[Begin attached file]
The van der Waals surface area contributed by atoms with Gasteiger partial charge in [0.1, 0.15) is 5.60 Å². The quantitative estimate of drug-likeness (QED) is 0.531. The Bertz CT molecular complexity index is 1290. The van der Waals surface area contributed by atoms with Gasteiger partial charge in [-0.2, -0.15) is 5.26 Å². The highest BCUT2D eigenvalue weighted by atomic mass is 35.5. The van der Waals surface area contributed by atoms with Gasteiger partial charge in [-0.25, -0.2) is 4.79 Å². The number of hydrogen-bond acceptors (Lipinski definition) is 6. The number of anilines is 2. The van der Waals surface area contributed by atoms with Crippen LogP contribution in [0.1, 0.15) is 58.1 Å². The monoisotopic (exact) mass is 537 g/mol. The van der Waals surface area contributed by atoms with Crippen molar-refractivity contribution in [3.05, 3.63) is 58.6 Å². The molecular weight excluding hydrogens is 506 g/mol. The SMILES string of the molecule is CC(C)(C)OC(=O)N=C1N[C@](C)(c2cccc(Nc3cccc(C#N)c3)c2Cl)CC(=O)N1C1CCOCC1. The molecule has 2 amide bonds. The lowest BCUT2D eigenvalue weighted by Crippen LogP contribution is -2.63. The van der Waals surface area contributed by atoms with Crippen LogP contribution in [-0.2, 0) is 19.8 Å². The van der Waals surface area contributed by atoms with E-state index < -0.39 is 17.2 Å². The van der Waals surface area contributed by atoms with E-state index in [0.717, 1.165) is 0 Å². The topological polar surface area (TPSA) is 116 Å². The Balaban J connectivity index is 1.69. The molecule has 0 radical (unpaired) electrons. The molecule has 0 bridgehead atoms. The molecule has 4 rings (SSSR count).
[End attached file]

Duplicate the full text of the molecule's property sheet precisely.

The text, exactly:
The van der Waals surface area contributed by atoms with Gasteiger partial charge in [0.1, 0.15) is 5.60 Å². The quantitative estimate of drug-likeness (QED) is 0.531. The Bertz CT molecular complexity index is 1290. The van der Waals surface area contributed by atoms with Gasteiger partial charge in [-0.2, -0.15) is 5.26 Å². The highest BCUT2D eigenvalue weighted by atomic mass is 35.5. The van der Waals surface area contributed by atoms with Gasteiger partial charge in [-0.25, -0.2) is 4.79 Å². The number of hydrogen-bond acceptors (Lipinski definition) is 6. The number of anilines is 2. The van der Waals surface area contributed by atoms with Crippen LogP contribution in [0.1, 0.15) is 58.1 Å². The monoisotopic (exact) mass is 537 g/mol. The van der Waals surface area contributed by atoms with Crippen molar-refractivity contribution in [3.05, 3.63) is 58.6 Å². The molecular weight excluding hydrogens is 506 g/mol. The SMILES string of the molecule is CC(C)(C)OC(=O)N=C1N[C@](C)(c2cccc(Nc3cccc(C#N)c3)c2Cl)CC(=O)N1C1CCOCC1. The molecule has 2 amide bonds. The lowest BCUT2D eigenvalue weighted by Crippen LogP contribution is -2.63. The van der Waals surface area contributed by atoms with Crippen LogP contribution in [-0.2, 0) is 19.8 Å². The van der Waals surface area contributed by atoms with E-state index < -0.39 is 17.2 Å². The van der Waals surface area contributed by atoms with E-state index in [0.717, 1.165) is 0 Å². The topological polar surface area (TPSA) is 116 Å². The Balaban J connectivity index is 1.69. The molecule has 0 radical (unpaired) electrons. The molecule has 0 bridgehead atoms. The molecule has 4 rings (SSSR count).